C. PALANISWAMY Vs. K. PALANISWAMY
HIGH COURT OF MADRAS
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Venkataraman, J. -
(1.) This petition has been filed under Article 226 of the constitution by one O. Palaniswamy Gounder for a writ of certiorari There was a vacancy in the office of the Village Headman of Ramapatnam village in Coimbatore district consequent on the resignation of the previous office holder. The Assistant Collector, Pollachi invited application and appointed the petitioner in his proceedings, dated 26th September 1964. One of the unsuccessful candidates, K. Palaniswamy (the first respondent herein), filed a petition to the Joint Collector, Coimbatore (the second respondent) The Joint Collector by his proceedings dated 26th April 1965 set aside the order of the Assistant Collector and appointed K. Palaniswamy (first respondent). The petitioner filed an appeal to the Board of Revenue (the third respondent). The Board of Revenue by proceedings dated 14th February 1966 dismissed the appeal. This petition has been filed to quash the order of the Board of Revenue. The only point urged before us is that the Joint Collector had no jurisdiction to set aside the order of the Assistant Collector. The argument runs thus. The post of the Village Headman was previously governed by the provisions of The Madras Hereditary Village Offices Act (Madras Act III of 1895). Under Sec. 10(2) of the Act the succession shall devolve on a single heir according to the general custom and rule of primogeniture. The Supreme Court held in Gazula Dasaraiharama Rao v/s. State of Andhra Pradesh ( : A.I.R. 1961 S.C. 564) that the hereditary principle would offend Article 16(2) of the Constitution and would be void. Nevertheless, according to the petitioner, the remaining provisions of the Act would apply and under those provisions there was no right of appeal to the Joint Collector against the order passed by the Assistant Collector in this case. The Act was a self -contained one and, if no appeal was provided under that Act, there was no other provision by which the Joint Collector could act.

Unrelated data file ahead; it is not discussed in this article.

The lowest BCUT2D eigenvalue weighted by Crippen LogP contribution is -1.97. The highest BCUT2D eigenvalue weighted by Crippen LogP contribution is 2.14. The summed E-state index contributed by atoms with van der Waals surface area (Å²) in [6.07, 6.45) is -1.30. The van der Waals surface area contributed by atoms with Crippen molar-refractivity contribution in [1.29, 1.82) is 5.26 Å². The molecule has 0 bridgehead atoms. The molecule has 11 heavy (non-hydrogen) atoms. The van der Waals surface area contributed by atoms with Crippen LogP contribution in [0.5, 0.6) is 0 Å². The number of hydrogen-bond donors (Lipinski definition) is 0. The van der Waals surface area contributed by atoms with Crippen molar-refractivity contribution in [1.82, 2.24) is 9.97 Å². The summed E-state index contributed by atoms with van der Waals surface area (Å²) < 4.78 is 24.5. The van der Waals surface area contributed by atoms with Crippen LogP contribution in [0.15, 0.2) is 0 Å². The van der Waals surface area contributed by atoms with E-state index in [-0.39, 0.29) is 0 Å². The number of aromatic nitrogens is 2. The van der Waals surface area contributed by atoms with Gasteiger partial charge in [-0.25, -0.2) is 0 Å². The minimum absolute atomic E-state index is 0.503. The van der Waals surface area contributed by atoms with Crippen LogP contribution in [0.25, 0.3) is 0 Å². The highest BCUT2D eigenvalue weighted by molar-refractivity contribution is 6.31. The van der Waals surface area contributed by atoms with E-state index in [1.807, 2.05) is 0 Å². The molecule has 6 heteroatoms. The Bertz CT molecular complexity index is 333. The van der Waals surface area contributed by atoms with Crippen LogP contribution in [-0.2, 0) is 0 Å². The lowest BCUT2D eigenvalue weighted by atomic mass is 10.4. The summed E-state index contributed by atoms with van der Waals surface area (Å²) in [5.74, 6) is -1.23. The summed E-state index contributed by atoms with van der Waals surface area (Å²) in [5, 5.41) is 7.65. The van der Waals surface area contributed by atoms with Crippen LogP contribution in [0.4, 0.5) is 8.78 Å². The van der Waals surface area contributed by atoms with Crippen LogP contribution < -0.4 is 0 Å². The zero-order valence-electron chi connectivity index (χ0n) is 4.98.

(2.) It is not disputed before us by the respondents that under the provisions of Act no appeal lay to the Joint Collector against the order of the Assistant Collector in this case, but it is urged that the Joint Collector had power under Regulation VII of 1828 to revise the order of the Assistant Collector. It is further urged that the position has been settled by more than one decision of Court, namely by a Division Bench in Srinivasa Ayyangar v/s. Jagannatha Ayyangar ( : (1938) 2 M.L.J. 488) by another Division Bench (Rajamannar, C.J. and Verkatarama Ayyar, J.) in Seshagiri Sarma v/s. State of Madras ( : (1952) 2 M.L.J. 462) by the observations of the Full Bench (Rajagopalan, Balakrishna Ayyar, and Rajagopala Ayyangar, JJ.) in Nagarathnammal v/s. Ibrahim. Sahib ( : I.L.R.  Mad. 460 (F.B.)) and by the recent decision of the Full Bench (Srinivasan, Ramakrishnan and Ramamurti JJ.) in Sivasankarasubramania v/s. Revenue Divisional Officer (I.L.R.  2 Mad. 12 (F.B.)).
(3.) It seems to me that the contention urged by Thiru Ramalingam, the learned Counsel for the first respondent, and by the learned Government Pleader for respondents 2 to 4, on the above lines is supported by the decisions and observations relied on by them and must, therefore, be accepted.;
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